A smart writer for AOPA Flight Training Magazine, Ralph Butcher has a very good article explaining how his flight school teaches private pilot students. His method is to cover up all the instruments and not to even reference them until the last couple flight before the private practical test. I am not there yet but I like that direction a whole lot more than a generation of pilots looking at their instruments and only occasionally looks outside.
I was standing inside the airport terminal and rain was pouring down outside on the tarmac. I figured this would be a good time for a teachable moment with my student who just got inside from pre-flighting the aircraft when the down pour started. I pulled out my cell phone and called the local AWOS phone number to get an updated weather report.
I could almost repeat what the weather is going to be like, very strong winds with gusts a lowered visibility and very heavy rain. What I got, my to my dismay on the teaching moment, was strong winds with no gusts and only light rain. Both my student and I looked at each other puzzled and he asked me why the AWOS weather was not correct. I said, honestly, I don’t know.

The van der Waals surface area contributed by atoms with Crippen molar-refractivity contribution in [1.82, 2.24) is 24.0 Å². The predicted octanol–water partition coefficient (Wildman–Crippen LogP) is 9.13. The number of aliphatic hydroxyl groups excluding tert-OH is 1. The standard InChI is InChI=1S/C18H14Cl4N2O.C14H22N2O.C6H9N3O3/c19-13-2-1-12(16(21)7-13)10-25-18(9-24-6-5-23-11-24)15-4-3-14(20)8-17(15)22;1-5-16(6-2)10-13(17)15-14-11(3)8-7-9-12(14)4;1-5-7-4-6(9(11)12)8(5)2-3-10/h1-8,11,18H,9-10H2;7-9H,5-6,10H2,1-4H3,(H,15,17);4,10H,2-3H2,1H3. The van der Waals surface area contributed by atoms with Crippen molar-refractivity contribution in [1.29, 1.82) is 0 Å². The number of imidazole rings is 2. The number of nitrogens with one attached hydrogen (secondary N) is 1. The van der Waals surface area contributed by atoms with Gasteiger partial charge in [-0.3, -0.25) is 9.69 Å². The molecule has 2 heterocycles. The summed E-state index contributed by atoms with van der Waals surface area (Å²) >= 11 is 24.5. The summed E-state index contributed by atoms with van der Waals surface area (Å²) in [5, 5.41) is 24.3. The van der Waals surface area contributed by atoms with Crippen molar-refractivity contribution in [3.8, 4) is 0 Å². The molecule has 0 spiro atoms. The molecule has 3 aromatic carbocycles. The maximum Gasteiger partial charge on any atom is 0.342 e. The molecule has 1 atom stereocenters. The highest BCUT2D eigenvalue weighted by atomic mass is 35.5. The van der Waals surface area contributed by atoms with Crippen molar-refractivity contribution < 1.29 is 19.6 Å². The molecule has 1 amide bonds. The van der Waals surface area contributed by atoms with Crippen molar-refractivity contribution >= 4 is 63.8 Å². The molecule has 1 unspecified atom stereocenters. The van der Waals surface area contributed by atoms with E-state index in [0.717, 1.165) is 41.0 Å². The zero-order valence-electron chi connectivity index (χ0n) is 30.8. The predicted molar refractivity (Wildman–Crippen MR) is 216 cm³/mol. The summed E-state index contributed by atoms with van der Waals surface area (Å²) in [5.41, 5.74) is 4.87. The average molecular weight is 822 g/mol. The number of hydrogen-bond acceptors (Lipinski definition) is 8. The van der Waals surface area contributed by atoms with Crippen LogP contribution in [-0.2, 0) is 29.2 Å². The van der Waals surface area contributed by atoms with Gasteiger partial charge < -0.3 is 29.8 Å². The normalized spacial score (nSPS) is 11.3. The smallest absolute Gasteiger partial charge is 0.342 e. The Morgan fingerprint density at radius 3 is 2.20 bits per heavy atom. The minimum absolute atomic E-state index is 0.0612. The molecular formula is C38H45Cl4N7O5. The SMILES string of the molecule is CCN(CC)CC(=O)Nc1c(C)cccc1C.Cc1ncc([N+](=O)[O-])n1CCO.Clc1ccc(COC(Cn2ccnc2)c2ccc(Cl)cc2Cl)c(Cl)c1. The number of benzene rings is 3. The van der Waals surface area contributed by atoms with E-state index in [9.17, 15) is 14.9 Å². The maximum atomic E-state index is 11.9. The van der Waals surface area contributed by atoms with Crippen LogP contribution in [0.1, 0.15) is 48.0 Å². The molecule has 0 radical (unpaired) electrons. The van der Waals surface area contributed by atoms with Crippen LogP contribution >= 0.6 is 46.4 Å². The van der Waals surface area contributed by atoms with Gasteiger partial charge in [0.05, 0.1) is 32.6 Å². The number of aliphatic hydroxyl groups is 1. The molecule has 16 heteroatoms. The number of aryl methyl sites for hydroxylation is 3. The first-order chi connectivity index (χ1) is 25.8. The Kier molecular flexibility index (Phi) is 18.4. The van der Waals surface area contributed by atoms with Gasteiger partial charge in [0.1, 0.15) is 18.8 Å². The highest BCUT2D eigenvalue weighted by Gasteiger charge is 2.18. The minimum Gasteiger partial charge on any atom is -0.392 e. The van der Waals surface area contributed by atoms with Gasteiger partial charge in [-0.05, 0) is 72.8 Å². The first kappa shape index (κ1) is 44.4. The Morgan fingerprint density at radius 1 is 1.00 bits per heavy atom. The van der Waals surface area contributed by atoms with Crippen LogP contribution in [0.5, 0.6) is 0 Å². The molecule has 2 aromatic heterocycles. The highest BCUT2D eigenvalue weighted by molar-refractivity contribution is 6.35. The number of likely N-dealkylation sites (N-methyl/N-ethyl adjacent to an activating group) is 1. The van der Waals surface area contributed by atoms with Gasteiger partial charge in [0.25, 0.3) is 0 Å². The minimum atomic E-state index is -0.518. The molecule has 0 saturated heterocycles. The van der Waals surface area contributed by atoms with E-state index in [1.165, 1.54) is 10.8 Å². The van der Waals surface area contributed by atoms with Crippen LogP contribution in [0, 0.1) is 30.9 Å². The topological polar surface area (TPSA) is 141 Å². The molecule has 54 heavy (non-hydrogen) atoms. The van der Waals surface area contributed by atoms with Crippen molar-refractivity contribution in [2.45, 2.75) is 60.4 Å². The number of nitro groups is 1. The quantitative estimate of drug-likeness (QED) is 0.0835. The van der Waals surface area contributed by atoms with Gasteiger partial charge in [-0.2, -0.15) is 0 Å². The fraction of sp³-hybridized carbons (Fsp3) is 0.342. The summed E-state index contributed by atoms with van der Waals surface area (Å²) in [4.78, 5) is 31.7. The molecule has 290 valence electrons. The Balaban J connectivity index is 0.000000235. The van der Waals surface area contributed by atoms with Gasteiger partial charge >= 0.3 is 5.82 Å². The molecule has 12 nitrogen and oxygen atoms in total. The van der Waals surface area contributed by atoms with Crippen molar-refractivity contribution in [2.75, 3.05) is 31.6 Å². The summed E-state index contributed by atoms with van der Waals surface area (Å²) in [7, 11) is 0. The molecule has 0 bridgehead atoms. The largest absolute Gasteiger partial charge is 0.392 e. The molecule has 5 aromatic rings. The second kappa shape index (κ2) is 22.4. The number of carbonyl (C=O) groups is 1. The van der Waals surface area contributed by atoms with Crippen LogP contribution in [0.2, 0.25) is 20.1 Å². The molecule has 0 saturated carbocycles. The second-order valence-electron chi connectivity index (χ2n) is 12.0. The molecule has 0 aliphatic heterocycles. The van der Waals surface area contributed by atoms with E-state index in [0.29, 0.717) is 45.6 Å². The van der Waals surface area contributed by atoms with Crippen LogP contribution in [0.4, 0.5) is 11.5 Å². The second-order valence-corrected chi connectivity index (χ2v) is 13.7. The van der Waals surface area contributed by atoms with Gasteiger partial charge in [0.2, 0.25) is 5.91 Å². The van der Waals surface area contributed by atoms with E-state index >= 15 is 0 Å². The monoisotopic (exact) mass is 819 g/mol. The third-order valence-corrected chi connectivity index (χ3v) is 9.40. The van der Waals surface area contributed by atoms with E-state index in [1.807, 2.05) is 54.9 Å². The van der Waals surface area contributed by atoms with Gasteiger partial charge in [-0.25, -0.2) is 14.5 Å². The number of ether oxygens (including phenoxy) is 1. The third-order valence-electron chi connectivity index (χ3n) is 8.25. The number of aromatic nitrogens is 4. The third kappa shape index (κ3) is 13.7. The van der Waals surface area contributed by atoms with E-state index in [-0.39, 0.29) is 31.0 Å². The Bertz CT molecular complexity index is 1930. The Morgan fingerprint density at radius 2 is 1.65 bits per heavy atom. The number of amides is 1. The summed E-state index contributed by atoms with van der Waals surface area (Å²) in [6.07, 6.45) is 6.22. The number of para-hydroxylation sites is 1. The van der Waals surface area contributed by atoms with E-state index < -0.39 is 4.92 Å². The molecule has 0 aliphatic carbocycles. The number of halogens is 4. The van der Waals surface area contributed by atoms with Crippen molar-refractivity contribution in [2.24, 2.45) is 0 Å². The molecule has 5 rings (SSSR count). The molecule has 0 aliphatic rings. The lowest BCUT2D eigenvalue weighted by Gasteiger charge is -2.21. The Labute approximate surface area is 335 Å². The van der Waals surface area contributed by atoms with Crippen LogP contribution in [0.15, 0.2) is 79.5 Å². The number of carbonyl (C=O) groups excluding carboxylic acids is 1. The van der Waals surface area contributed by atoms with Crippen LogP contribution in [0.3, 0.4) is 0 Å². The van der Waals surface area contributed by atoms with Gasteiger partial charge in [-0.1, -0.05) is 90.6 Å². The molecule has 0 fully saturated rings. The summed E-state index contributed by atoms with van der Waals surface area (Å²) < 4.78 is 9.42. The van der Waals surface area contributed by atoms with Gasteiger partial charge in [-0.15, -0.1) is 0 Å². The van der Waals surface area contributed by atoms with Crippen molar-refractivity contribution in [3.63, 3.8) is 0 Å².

A few minutes later, the storm moved quickly through and the wind calmed down and only light rain was falling. I thought to myself and wondered what the AWOS would say. Winds very strong and gusting with heavy rain. TO say the least, I lost my teaching moment and promised my student I would figure out what this all means. I was hoping the AWOS system was out of tolerance and needed repair but that was not the case. A review of AC 00-45 Aviation Weather Services shed clues on what I was missing and it may be interesting to you as well. I was also able to get a copy of the OFCM Surface Weather Observations and Reports Handbook.
Did you know that most of the weather listed above is averaged over a given period of time? If the weather is changing quickly enough, the newly received weather from the AWOS system may be obsolete as it was in my case above. It begins to make you think about the accuracy of the weather for certain situations, doesn’t it?